3. The Cure for Island Fever: Unlike other island destinations in the Northeast (think Martha’s Vineyard, Nantucket, Block Island), Shelter Island is readily accessible to the “mainland” should the island’s 8,000 acres prove too confining.
However, the traffic on the South Fork, especially toward the Hamptons, can be brutal. That said, going to Sag Harbor mid-week shouldn’t ruin the vacation karma. I like The American Hotel (especially in the “off-season”) or the porch of Baron’s Cove for dinner.
In Greenport, favorite restaurants are Scrimshaw and Noah’s. The huge plus of going to Greenport for dinner is leaving the car at the Shelter Island ferry lot; the restaurants there are walkable from the Greenport dock.
4. Beyond Beaches — Things to Do Across the Fun Spectrum:
Piccozzi’s, in Shelter Island Heights, which doubles as the gas station among other enterprises, does a brisk bike rental business with a fleet of well-maintained bikes. They also offer a repair service – the only one, to my knowledge, on the island.
Shelter Island is wonderful for kayaking; rent all the equipment you need to go off on your own or take part in arranged tours – a great experience for all ages!
The Shelter Island Golf Club – or “Goat Hill” to the locals, is a public, 9-hole course just outside the Heights. It is beautifully situated upon the highest point with stunning views. There is a lovely clubhouse, open April – October so even non-golfers can enjoy the 360º view over lunch or a drink.
For miniature golf aficionados, check out The Whale’s Tale because who doesn’t want ice cream at the end of a round??
Perlman Music Program Concerts
The Perlman Music Program, founded by Itzhak Perlman’s wife to cultivate gifted young string players, is the cultural heart of Shelter Island. Weekly concerts in July and August showcase the work of students, faculty and visiting artists.
Shelter Island Baseball
The pride of Shelter Island summer baseball and the 2015 Hamptons Collegiate Baseball League Champions. It’s a go-to event with hot dogs, soda, and eager college talent hoping to be spotted by Major League scouts. These are serious players and a ton of fun to watch.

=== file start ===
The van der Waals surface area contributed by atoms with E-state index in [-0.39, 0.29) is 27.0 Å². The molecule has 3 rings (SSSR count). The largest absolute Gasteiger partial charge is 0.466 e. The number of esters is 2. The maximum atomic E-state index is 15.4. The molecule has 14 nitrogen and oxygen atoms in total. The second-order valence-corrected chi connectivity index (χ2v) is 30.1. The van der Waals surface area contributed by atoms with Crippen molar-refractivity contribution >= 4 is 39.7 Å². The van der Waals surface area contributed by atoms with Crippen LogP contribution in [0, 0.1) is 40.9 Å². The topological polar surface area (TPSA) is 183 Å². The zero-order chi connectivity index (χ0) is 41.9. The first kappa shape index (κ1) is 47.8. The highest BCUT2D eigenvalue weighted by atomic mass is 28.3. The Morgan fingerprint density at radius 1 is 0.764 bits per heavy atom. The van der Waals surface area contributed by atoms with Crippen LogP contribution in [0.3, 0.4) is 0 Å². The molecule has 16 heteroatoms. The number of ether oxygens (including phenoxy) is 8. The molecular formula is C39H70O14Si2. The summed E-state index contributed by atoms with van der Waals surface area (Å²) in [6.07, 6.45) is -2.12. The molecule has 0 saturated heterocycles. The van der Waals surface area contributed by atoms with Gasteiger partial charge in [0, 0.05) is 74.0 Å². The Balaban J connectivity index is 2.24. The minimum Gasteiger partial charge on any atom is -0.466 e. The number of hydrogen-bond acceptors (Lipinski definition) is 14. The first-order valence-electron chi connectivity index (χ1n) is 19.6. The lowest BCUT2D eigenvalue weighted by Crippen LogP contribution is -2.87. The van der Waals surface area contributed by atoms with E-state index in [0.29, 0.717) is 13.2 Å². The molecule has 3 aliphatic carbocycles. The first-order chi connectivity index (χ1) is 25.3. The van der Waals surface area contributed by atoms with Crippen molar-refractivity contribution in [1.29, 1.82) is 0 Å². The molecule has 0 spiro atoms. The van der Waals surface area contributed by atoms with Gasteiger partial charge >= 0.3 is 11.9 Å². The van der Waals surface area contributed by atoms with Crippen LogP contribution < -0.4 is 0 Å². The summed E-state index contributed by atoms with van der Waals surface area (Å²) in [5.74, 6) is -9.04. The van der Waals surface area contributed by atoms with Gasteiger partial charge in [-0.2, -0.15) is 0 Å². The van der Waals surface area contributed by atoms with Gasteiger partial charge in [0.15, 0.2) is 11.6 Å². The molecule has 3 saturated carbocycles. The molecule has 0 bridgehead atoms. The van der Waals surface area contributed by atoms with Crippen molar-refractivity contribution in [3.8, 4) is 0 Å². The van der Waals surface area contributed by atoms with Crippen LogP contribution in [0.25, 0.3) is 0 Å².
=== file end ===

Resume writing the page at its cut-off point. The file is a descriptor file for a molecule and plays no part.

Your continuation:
Shelter Island’s Legacy
Sylvester Manor Educational Farm – Sylvester Manor is where the past and present come together to celebrate, educate and plan for the future. The rich warp and weave of the Sylvester family, who settled on Shelter Island in the mid-17th century, reflects the history and evolution of our country over the centuries.
Now, the 10th generation descendant of the founding family has transformed this former “provisioning plantation” into a non-profit organization guided by a mission to “cultivate, preserve, and share these lands, buildings, and stories- inviting new thought about the importance of food, culture, and place in our daily lives.” Check out the events throughout the summer and fall.
About a third of Shelter Island is undeveloped and managed by the Nature Conservancy’s Mashomack Preserve . It includes miles of paths for year-round hiking, birding, or just getting in the groove with nature. The marshes, wetlands, and beaches have remained untouched in the 400 years since Shelter Island’s first European settlers took up residence.
Warning: deer ticks, which can carry Lyme Disease, abound in Shelter Island’s beach grass and in wooded areas. Take caution especially during warm weather. Ticks are the serpents in our Eden.
5. And now for the book recommendation
As you know, I’m all about reading up on a place before you visit, to enrich the travel experience and provide a cultural or historic context. The Manor: Three Centuries at a Slave Plantation on Long Island by local landscape historian Mac Griswold paints a picture of the history of Sylvester Manor that reflects the larger American narrative, and the role of place in that narrative. Highly recommended.
Do you have a favorite Shelter Island story? Please share in the comments!
©3 Score & More, 2016